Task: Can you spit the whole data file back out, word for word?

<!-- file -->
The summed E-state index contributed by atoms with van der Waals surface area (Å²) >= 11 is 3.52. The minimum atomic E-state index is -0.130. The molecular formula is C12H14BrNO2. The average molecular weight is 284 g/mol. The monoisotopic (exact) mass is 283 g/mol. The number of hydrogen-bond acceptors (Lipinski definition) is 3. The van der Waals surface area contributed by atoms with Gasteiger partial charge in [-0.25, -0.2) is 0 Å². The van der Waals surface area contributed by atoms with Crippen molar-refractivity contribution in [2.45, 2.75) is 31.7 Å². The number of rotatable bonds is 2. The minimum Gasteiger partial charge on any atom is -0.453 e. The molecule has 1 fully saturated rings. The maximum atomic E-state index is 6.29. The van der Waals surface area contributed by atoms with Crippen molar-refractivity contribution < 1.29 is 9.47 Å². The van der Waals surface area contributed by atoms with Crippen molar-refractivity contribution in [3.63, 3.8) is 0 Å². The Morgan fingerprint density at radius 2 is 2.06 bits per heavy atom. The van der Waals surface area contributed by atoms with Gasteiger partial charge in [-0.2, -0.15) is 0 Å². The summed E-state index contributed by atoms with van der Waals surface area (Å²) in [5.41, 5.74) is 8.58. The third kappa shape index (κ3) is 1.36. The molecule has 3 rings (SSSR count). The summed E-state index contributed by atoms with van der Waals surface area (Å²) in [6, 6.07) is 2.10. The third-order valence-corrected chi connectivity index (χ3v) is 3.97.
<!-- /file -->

The summed E-state index contributed by atoms with van der Waals surface area (Å²) >= 11 is 3.52. The minimum atomic E-state index is -0.130. The molecular formula is C12H14BrNO2. The average molecular weight is 284 g/mol. The monoisotopic (exact) mass is 283 g/mol. The number of hydrogen-bond acceptors (Lipinski definition) is 3. The van der Waals surface area contributed by atoms with Gasteiger partial charge in [-0.25, -0.2) is 0 Å². The van der Waals surface area contributed by atoms with Crippen molar-refractivity contribution in [2.45, 2.75) is 31.7 Å². The number of rotatable bonds is 2. The minimum Gasteiger partial charge on any atom is -0.453 e. The molecule has 1 fully saturated rings. The maximum atomic E-state index is 6.29. The van der Waals surface area contributed by atoms with Crippen molar-refractivity contribution < 1.29 is 9.47 Å². The van der Waals surface area contributed by atoms with Crippen molar-refractivity contribution in [3.63, 3.8) is 0 Å². The Morgan fingerprint density at radius 2 is 2.06 bits per heavy atom. The van der Waals surface area contributed by atoms with Gasteiger partial charge in [-0.2, -0.15) is 0 Å². The summed E-state index contributed by atoms with van der Waals surface area (Å²) in [5.41, 5.74) is 8.58. The third kappa shape index (κ3) is 1.36. The molecule has 3 rings (SSSR count). The summed E-state index contributed by atoms with van der Waals surface area (Å²) in [6, 6.07) is 2.10. The third-order valence-corrected chi connectivity index (χ3v) is 3.97.